Recently, Fe and Fe-based alloys have shown their potential as degradable materials for biomedical applications. Nevertheless, the slow corrosion rate limits their performance in certain situations. The shift to iron matrix composites represents a possible approach, not only to improve the mechanical properties, but also to accelerate and tune the corrosion rate in a physiological environment. In this work, Fe-based composites reinforced by Mg2Si particles were proposed. The initial powders were prepared by different combinations of mixing and milling processes, and finally consolidated by hot rolling. The influence of the microstructure on mechanical properties and corrosion behavior of Fe/Mg2Si was investigated. Scanning electron microscopy and X-ray diffraction were used for the assessment of the composite structure. Tensile and hardness tests were performed to characterize the mechanical properties. Potentiodynamic and static corrosion tests were carried out to investigate the corrosion behavior in a pseudo-physiological environment. Samples with smaller Mg2Si particles showed a more homogenous distribution of the reinforcement. Yield and ultimate tensile strength increased when compared to those of pure Fe (from 400 MPa and 416 MPa to 523 MPa and 630 MPa, respectively). Electrochemical measurements and immersion tests indicated that the addition of Mg2Si could increase the corrosion rate of Fe even twice (from 0.14 to 0.28 mmÂ·yearâ 1). It was found that the preparation method of the initial composite powders played a major role in the corrosion process as well as in the corrosion mechanism of the final composite.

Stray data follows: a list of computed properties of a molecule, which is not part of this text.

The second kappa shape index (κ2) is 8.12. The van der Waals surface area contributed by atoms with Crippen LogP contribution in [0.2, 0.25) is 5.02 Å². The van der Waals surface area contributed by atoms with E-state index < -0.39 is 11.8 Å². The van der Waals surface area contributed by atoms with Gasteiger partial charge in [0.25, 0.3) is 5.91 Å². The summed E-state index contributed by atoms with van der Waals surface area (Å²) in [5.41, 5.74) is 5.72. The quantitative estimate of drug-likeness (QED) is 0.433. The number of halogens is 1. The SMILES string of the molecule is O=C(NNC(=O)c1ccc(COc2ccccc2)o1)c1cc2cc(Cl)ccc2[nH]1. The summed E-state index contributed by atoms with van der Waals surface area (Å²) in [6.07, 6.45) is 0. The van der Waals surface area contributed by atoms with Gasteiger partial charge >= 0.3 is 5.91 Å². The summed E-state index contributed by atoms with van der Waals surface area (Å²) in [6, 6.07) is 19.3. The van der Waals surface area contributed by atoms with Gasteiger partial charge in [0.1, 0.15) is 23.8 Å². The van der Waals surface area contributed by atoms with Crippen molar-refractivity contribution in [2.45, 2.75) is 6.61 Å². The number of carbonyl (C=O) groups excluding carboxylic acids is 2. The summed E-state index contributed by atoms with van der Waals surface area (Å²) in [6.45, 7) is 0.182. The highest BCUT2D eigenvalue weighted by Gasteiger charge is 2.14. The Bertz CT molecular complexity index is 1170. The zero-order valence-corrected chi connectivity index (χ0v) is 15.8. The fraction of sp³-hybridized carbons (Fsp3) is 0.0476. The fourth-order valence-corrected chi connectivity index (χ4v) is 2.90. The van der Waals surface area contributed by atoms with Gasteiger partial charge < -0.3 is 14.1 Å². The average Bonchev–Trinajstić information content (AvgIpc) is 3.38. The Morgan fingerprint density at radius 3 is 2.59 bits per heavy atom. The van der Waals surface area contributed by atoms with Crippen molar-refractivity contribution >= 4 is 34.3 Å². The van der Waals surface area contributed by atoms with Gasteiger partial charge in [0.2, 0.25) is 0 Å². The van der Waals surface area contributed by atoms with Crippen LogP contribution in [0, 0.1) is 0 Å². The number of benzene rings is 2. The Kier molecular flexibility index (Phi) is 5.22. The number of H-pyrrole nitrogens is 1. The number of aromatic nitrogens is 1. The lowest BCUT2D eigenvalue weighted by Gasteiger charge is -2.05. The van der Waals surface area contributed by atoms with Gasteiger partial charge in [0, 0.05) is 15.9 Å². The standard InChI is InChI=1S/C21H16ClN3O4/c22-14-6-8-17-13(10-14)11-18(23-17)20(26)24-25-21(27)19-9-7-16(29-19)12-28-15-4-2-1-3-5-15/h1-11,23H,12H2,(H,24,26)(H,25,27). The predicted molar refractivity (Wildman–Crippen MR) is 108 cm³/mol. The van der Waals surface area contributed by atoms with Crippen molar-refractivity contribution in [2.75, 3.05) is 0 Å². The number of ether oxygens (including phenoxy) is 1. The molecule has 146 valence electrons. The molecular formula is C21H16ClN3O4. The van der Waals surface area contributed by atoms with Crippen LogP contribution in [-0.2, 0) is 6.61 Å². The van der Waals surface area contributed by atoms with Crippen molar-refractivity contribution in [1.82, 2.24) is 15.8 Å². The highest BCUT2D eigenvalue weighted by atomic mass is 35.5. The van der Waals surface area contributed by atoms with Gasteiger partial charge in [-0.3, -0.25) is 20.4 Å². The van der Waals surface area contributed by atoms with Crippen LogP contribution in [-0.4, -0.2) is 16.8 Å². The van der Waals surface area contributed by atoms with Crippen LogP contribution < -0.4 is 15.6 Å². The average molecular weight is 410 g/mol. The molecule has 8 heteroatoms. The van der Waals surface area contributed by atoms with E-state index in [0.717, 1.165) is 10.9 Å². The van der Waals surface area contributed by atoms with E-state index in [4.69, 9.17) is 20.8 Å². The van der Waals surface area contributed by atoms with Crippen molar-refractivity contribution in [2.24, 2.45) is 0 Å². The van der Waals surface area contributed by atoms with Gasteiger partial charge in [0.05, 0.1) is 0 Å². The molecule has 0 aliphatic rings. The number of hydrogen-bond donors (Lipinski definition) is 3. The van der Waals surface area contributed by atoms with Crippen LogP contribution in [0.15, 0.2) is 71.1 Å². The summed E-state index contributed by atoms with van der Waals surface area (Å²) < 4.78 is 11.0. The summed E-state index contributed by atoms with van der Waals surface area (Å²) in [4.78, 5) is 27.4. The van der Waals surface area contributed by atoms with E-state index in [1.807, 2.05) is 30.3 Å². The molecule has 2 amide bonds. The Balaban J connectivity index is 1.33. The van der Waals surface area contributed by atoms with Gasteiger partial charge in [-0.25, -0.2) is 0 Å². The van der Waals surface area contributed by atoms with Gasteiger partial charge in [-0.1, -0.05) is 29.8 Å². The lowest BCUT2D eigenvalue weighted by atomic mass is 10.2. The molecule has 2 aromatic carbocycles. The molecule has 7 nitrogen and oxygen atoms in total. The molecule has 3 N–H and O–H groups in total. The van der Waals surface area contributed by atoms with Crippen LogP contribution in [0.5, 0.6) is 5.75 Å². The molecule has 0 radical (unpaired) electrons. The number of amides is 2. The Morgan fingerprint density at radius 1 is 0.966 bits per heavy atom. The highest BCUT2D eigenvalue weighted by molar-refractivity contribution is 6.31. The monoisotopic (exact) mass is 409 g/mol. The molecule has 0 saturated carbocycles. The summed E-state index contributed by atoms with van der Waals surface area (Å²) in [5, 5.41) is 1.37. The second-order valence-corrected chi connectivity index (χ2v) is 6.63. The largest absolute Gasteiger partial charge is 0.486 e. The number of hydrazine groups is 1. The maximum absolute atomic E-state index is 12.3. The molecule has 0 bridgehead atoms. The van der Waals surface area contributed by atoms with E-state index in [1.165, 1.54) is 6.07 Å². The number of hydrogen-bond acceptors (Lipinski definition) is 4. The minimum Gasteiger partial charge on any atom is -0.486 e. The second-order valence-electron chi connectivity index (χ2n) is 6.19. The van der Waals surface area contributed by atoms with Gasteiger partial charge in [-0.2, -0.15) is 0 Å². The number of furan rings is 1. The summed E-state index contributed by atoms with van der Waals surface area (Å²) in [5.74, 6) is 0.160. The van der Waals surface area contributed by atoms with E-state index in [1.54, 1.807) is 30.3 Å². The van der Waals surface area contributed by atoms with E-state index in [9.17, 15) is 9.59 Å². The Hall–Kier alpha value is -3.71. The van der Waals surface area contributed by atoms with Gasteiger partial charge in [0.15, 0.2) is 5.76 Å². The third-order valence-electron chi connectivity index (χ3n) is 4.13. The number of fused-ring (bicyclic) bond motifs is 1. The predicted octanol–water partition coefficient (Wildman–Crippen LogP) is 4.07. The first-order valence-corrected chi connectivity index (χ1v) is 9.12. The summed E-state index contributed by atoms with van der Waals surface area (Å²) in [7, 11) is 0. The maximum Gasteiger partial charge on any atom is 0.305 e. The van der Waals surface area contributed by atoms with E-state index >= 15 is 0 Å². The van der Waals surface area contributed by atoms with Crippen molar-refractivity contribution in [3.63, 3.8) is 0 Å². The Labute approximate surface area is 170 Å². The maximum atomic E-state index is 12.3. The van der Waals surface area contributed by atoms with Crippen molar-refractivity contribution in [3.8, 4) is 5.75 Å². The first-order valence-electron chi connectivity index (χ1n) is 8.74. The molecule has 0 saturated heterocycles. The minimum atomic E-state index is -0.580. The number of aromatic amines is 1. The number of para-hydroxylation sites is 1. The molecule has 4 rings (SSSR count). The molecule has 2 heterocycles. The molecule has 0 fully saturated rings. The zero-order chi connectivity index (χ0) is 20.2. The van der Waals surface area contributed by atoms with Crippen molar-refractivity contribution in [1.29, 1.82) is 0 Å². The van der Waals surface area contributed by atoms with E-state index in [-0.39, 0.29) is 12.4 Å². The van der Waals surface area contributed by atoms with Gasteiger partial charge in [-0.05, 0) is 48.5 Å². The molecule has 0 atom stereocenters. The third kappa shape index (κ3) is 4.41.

|Titolo:||Synthesis, mechanical properties and corrosion behavior of powder metallurgy processed Fe/Mg2Si composites for biodegradable implant applications|
|Data di pubblicazione:||2017|
|Appare nelle tipologie:||01.1 Articolo in Rivista|